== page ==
"Aluminum. Recycling of aluminum cans saves 95% of the energy required to make the same amount of aluminum from its virgin source. One ton of recycled aluminum saves 14,000 kilowatt hours (Kwh) of energy, 40 barrels of oil, 130. 152.32 million BTU's of energy, and 10 cubic yards of landfill space."

Green Living | Answered on Jun 28, 2019

Not a likely scenario because if NK is victorious over SK, their losses will be so high that they are unlikely to take much of Japan before the US obliterates the remaining NK force. I suppose NK could run a surprise attack on AK, but Russia would be on alert wondering what NK is doing. The retaliation by the US would be swift. Russia and China would be screaming and yelling, but they would not want an escalation onto their own countries.

Green Living | Answered on Jun 28, 2019

They could, depending on the utility and location. If the grid-tied system does not disconnect itself when the grid goes down, the backfeed from a solar electric system could be a serious hazard to personnel trying to repair a broken line upstream. The old meters would run backwards, but the ones designed for use with a solar electric system measure the power flow in both directions.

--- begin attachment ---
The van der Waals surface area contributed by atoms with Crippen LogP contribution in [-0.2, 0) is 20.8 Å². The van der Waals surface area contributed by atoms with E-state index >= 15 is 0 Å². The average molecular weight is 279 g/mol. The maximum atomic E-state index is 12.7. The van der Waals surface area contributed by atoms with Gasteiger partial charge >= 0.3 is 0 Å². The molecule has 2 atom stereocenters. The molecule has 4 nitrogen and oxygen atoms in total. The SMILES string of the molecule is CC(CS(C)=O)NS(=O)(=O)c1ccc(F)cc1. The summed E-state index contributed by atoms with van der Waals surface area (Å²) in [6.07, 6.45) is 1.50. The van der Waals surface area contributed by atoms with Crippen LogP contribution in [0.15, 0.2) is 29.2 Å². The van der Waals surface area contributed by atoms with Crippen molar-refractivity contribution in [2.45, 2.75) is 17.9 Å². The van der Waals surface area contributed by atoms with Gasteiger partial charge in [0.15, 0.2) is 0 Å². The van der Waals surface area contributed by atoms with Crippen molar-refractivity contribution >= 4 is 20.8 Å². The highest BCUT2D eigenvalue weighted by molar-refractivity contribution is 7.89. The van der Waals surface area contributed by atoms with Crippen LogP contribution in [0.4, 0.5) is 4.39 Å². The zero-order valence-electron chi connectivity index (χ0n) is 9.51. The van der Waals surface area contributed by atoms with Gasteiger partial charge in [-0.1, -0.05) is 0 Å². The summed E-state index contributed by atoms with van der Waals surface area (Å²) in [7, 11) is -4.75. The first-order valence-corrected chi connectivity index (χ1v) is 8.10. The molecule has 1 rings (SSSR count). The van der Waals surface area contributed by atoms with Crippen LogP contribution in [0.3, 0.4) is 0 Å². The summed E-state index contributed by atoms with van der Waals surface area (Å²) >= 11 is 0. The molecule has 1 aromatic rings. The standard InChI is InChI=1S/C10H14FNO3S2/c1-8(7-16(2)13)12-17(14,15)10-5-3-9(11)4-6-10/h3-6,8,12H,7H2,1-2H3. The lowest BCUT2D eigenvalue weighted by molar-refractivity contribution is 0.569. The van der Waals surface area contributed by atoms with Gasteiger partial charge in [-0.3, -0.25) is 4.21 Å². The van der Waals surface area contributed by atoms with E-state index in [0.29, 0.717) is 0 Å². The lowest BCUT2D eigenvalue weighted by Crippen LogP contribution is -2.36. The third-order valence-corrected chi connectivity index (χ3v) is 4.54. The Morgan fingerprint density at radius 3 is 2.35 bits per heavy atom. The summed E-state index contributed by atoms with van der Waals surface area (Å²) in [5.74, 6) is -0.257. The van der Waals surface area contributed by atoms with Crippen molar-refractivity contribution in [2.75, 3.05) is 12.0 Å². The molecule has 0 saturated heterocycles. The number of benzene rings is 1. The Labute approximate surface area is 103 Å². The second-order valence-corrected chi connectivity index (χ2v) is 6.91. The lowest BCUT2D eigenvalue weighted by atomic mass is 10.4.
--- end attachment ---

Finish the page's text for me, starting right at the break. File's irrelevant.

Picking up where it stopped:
Green Living | Answered on Jun 28, 2019

Author Heather Jackson


  • 2-1/2 cups warm water
  • 2 tbsp . yeast
  • 1/2 cup coconut oil or substitute butter
  • 1/2 cup maple syrup or substitute honey
  • 1 tbsp . salt
  • 6-1/2 cups whole wheat flour


  1. Pour water into mixing bowl and add yeast. Let sit 5-10 minutes. Meanwhile melt together coconut oil and maple syrup. Remember not to get this too hot or you will kill your yeast. Coconut oil is liquid at 76°.
  2. Pour oil/syrup mixture and salt to the mixing bowl. With paddle attachment on low speed (speed 1) add flour a little at a time while mixing.
  3. When it has all been added, swap to a dough hook and turn speed up to knead dough just long enough to make sure the dough isn't sticking too much to the side of the bowl. If it is too sticky, add more flour a tablespoon at a time.
  4. The dough is perfect when it forms a nice ball. Remove dough hook, cover bowl with a clean towel and set in a warm place. Let rise 1 hour or until the dough reaches the top of the bowl.
  5. Punch dough and let rise for another hour.
  6. Next grease 2 loaf pans and divide the dough into 2 balls. Pick up one ball and stretch it until it is a rectangle about as long as your bread pan.